The market can, therefore, be grateful for the performance of EVs in helping it achieve growth in April. While BEVs are coming under pressure in some of the UK’s media outlets, with questions about their viability, the performance of ICE in April’s figures highlights that there is a place for the technology around the automotive powertrain table.

Car parc ages again

April’s slim growth was also down to the performance of the fleet sector, as private registrations dropped for a sixth-consecutive month.

While deliveries to fleets are often higher than the private market, due to the volumes ordered by companies, the sector has been the market leader since February 2023. In April, fleet registrations rose 18.5% with 81,207 units, meaning more than six in 10 new cars delivered in the month went to large companies.

In contrast, private buyer uptake fell by 17.7% to 50,458 units, while business registrations also declined, down 16.1% to 2,609 units.

Private buyers are likely to be more affected by the cost-of-living crisis. This would lead to drivers holding on to their vehicles for longer, rather than trading them in for a newer, more expensive model. This trend is reflected in the UK’s latest car parc data, released by the SMMT last month.

The average age of a passenger car in the UK now sits at nine years old. This has increased by a year since 2019. Of the 35.7 million cars on the country’s roads, 68.5% are over seven-years-old, with 30.7% of the overall parc over 12 years of age.

However, despite a record number of vehicles on the road, average car CO2 dropped 2.1% in the UK overall, while company car emissions plummeted by 11.5%. The SMMT attributes this drop to compelling fiscal incentives encouraging fleets to invest in EVs and manufacturer investment in new low- and zero-emission models.

Potential restrictions on petrol

While the overall increase in BEV demand is positive, The SMMT states that urgent action is needed to re-enthuse private buyers into switching from ICE to zero-emission technology.

Fewer than one in six new BEVs bought in April went to consumers, whose uptake volumes fell by 21.9%. A lack of government incentives for private motorists remains a barrier that the industry body states cannot be overcome by carmakers alone.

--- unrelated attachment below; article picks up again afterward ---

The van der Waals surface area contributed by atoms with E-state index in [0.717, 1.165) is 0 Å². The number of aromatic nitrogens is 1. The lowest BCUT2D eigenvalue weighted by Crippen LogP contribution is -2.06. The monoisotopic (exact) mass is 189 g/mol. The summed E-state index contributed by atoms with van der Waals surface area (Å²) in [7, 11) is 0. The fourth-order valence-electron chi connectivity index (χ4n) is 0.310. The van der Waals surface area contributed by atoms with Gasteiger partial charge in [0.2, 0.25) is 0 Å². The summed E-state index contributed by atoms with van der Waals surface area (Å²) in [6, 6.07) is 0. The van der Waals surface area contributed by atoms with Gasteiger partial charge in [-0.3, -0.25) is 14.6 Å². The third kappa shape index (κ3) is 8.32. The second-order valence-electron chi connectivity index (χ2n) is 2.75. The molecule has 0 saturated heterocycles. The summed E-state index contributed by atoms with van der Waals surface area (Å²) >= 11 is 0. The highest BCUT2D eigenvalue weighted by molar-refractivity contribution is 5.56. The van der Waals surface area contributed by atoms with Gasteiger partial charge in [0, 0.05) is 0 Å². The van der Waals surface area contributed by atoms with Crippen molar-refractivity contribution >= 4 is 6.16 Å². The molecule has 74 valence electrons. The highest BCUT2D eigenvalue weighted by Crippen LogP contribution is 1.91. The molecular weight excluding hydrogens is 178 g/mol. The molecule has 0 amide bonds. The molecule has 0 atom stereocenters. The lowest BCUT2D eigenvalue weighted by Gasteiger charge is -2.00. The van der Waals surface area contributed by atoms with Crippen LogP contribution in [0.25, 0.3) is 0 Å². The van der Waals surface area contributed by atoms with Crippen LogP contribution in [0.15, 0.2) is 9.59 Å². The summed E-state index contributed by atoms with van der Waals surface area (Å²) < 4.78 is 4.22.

With the zero-emission vehicle (ZEV) mandate in force, requiring 22% of carmaker sales in 2024 to be emission-free, there are concerns that the lack of private uptake will cause targets to be missed.

At the recent Financial Times Future of the Car event in London, Martin Sander, general manager, Ford Model e Europe, suggested the carmaker could restrict sales of petrol models in the UK to ensure it met its targets and did not encounter fines.

‘We cannot push EVs into the market against demand. We are not going to pay penalties. We are not going to sell EVs at huge losses just to buy compliance. The only alternative is to take our shipments of [ICE] vehicles to the UK down and sell these vehicles somewhere else,’ Sander stated.

Based on current conditions, the SMMT’s latest market outlook shows a diminishing share for BEVs despite a growing overall new car market. A total of 1.984 million new cars are now anticipated to be registered in 2024, a 4.2% rise on last year, and a 0.5% increase on the body’s January outlook.

However, BEV volumes for this year have been revised downwards by 5.2%, with the anticipated market share now 19.8%, significantly below the target of 22% per manufacturer. While the scheme’s flexibilities mean manufacturers can still meet government-mandated targets, any long-term success depends on a growing market built on strong consumer EV demand.